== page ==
A lot of travelers hang their favorite travel photos on the wall, or save the boarding passes from their trips, or buy shot glasses in every city they visit. Collecting souvenirs and building a collection of travel memories is one of the most fun parts of exploring the world. But what about trips that you’ve already taken, where you might not have remembered to pick up a trinket? My modest proposal: build a collection of “vintage” travel posters.
History Of Travel Posters
Even if you’ve never thought of them as a distinct genre, you’ve surely seen vintage travel posters before. They were the preferred form of advertising in the early 1900s for train operators and early airlines looking to promote faraway destinations, and could be found hanging in train stations and airports around the country, and around the world. Early posters adopted the curves and undulations endemic to art nouveau, while posters in the 1930s-50s hewed more towards the angular art deco style that fits in so well with today’s mid-century modern design revival. But no matter what continent, country, or city they were promoting, they almost all featured large text, iconic landmarks, and exaggerated colors that lent them all a timeless and distinct look that holds up to this day.
The illustrated posters were eventually phased out in favor of photographic advertisements, TV commercials, and banner ads, but they live on to this day as collector’s items, and continue to inspire travelers (not to mention artists) to this day.
Collecting Posters On The Road, Or From Home
Collecting authentic, original travel posters is an expensive proposition; an original in good condition could easily fetch over $1,000.
Many stores in popular tourist destinations sell reprints as well as new, vintage-inspired posters, and collecting them on-site while you travel can lend your poster collection a veneer of extra authenticity, at least in your own mind.
But the fact is, you won’t always be able to find a poster you like at every destination. Or fit it in your suitcase if you do. And that’s not even accounting for destinations that you’ve visited in years past, and now want to include in your travel poster gallery wall.
That’s where print-on-demand posters come in.
Thousands of vintage travel posters are readily available on art printing sites like Redbubble, Society6, and Zazzle, and can be reproduced and sent to you in the mail for under $20 each, in many cases. No, they’re not originals, but you can get them printed on different types of paper, and in any size you want.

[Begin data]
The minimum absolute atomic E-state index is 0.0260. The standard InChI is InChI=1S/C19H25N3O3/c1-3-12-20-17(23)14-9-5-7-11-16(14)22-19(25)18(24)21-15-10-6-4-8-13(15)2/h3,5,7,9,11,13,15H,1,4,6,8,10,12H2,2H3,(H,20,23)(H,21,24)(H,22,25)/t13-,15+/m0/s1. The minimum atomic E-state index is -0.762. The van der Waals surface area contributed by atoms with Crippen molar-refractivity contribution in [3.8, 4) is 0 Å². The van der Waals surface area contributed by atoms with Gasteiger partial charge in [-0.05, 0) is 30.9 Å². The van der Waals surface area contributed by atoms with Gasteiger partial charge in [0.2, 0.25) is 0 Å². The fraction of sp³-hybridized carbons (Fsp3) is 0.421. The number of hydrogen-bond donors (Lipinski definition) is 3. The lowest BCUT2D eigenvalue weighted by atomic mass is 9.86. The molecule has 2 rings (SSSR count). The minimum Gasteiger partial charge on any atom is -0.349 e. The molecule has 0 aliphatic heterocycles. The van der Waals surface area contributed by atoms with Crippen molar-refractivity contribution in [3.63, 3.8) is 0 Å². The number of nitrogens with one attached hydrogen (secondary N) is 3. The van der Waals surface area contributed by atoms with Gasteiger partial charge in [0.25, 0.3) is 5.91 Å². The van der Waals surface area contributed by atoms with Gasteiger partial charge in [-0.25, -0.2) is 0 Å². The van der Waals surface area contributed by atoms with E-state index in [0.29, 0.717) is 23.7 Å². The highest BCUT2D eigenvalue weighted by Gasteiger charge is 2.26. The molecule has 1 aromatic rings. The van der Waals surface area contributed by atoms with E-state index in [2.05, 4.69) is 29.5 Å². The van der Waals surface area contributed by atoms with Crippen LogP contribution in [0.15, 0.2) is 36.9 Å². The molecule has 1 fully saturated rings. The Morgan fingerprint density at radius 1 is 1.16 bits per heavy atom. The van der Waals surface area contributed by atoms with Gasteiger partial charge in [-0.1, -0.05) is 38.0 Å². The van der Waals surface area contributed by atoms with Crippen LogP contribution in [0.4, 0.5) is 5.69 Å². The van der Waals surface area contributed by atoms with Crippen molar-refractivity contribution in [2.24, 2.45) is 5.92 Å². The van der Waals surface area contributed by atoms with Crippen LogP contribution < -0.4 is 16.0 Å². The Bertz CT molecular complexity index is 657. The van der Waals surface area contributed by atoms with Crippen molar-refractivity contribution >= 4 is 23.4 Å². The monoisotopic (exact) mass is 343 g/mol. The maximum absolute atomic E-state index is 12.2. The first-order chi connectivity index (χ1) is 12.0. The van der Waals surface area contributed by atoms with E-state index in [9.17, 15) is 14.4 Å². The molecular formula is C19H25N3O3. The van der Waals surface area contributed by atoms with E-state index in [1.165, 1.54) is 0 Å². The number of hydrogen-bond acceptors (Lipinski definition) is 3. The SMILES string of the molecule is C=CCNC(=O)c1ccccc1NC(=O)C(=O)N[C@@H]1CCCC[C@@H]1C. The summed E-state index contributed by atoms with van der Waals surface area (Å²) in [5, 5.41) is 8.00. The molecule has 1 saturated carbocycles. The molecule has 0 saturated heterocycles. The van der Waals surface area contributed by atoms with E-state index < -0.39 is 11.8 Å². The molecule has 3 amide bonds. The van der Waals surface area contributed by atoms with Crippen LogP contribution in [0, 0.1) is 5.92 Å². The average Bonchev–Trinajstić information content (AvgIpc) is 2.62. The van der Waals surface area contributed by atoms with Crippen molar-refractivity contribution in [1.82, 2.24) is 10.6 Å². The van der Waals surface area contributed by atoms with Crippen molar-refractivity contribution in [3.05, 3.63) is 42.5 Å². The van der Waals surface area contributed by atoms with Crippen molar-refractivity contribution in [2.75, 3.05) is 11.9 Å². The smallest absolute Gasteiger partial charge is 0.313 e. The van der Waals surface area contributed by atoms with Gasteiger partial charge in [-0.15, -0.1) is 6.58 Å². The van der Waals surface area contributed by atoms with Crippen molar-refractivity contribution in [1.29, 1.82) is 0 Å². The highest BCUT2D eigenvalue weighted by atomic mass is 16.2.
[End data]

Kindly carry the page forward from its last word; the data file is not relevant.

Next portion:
In some cases, the prints are scans of original posters from the early 1900s. In others, they’re modern takes on the classic art style. Sometimes it’s easy to tell, like this London poster which features the London Eye, which of course opened long after the heyday of travel posters. In other cases, the precise origin of the art is a bit more dubious.
My advice? Just pick a style that you like, and build a collection around that aesthetic. You’ll pick up some posters as you travel. You’ll probably need to order some others online. But unless you’re buying up original posters at auction, your collection won’t be about authenticity; it’ll be about celebrating and remembering your favorite trips, and sparking conversations about them with friends.
Other Sources Of Posters
Some vintage travel posters were, in a roundabout way, funded by the federal government as part of various Works Progress Administration art initiatives. The posters were meant to encourage domestic tourism to stimulate the economy, and many of these works are freely available to download, remix, and print from the Library Of Congress’s website.
Many of America’s national parks also sell official, vintage-inspired and historically reproduced travel posters, if you want your money to support our public lands. I’ve picked up a few of these in on-site stores at national parks over the years, and still love seeing them on my wall.
And of course, if you have a favorite destination that you really want to commemorate, you can still buy original, authentic travel posters from brokers like Charles Michael Gallery. They won’t be cheap, but hey, it’s not like Pan Am and TWA are going to be printing any more of them.
Hanging Them Up
One nice thing about buying poster replicas is that you can have them printed in sizes that fit standard frames. That makes framing easier and cheaper, obviously, and also means that you can arrange a number of smaller posters into a single, conversation-starting gallery wall, rather than having to spread a bunch of full sized posters all around your home.
If you come to acquire any large or oddly sized posters, I’ve been really happy using magnetic poster hanging rails like these. Or, you could always mail your poster into Framebridge, and have it professionally framed.